Will devote this hurricane season to provide up-to-the-minute, basic information when a tropical system is threatening land. Both basins included.
By: hurricaneben , 4:36 PM GMT on July 04, 2013
Happy 4th Of July and for this special holiday, we now have 2 tropical cyclones to track in the Eastern Pacific as well as a weak area of low pressure that is bringing an enhanced flooding risk to parts of the US Gulf Coast and inland Southeast US.
We will start with Tropical Storm Dalila which is currently weakening at a rapid pace. Winds are now down to 40 MPH and further weakening may bring Dalila down to TD status perhaps in the next few hours. Swells affecting the Pacific Coast of Mexico have greatly weakened and as discussed before, there remains no threat to any other land masses. If you do know of ships in Dalila's path, alert them if possible for the potential of relatively higher seas and occasionally heavy rainfall--although Dalila is falling apart and should continue to do so.
Tropical Depression Five-E is something to be more alert about for those along the Pacific Coast of Mexico. No watches or warnings are up for anywhere attributed to the depression yet. As said, there is no immediate direct threat to the coastline however may nudge its way closer to SW Mexico as a weak to mid range tropical storm sometime tomorrow and the potential for some increased winds, seas and locally heavy rainfall does exist. It is still appearing to be another 'dodge the bullet' scenario for NW Mexico as seen with the past 2 hurricanes but we can never rule out the possibility of the system moving closer to land than projected so we will continue to monitor the progress of this newly formed tropical depression.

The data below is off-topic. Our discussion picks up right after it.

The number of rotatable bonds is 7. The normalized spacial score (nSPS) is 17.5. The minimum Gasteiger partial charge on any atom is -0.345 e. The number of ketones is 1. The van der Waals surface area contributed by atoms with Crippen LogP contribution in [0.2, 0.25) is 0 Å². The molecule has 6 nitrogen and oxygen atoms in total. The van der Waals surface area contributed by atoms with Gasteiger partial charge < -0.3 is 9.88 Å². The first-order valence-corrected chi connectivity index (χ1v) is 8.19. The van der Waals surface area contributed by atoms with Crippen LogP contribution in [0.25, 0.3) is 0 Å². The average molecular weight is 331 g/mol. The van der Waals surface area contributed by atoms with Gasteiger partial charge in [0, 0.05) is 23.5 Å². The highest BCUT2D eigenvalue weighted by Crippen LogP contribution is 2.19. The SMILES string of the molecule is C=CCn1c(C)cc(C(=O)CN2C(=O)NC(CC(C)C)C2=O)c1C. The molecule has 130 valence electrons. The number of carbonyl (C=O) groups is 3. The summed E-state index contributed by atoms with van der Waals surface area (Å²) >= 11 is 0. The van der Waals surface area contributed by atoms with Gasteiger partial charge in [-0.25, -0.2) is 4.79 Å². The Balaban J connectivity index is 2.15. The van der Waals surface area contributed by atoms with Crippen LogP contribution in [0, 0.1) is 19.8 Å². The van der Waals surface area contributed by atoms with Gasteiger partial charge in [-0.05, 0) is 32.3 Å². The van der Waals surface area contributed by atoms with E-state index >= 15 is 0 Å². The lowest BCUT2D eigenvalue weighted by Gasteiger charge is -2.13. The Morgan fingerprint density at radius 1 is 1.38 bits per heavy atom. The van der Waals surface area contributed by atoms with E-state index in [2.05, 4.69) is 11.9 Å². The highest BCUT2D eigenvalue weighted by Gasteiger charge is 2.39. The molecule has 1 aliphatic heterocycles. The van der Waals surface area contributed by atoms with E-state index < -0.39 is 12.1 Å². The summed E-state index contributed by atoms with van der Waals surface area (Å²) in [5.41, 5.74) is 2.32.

The one other area of interest we are monitoring is associated with a broad trough of low pressure extending across the eastern Gulf Of Mexico to the Florida Panhandle. The activity is moving generally westward or west-northwestward in the direction of western Gulf Of Mexico. The chances of short term development at this time are on the low side due to unfavorable upper level winds but these winds may weaken in the next couple of days as the activity makes its way towards Texas and NE Mexico where something trying to spin up is much more plausible. Regardless, heavy tropical downpours is resulting in the ongoing risk of flash flooding along the eastern Gulf Coast and may shift inland toward Georgia and the rest of the Southeast US. As much as 6 inches of rainfall is forecast for the western Florida Panhandle through Sunday morning with 4-5 inches projected for eastern Tennessee. The NHC gives this AOI a 10% chance of TC formation by Saturday morning, I'd give it a 30-40% chance of ever forming.
The views of the author are his/her own and do not necessarily represent the position of The Weather Company or its parent, IBM.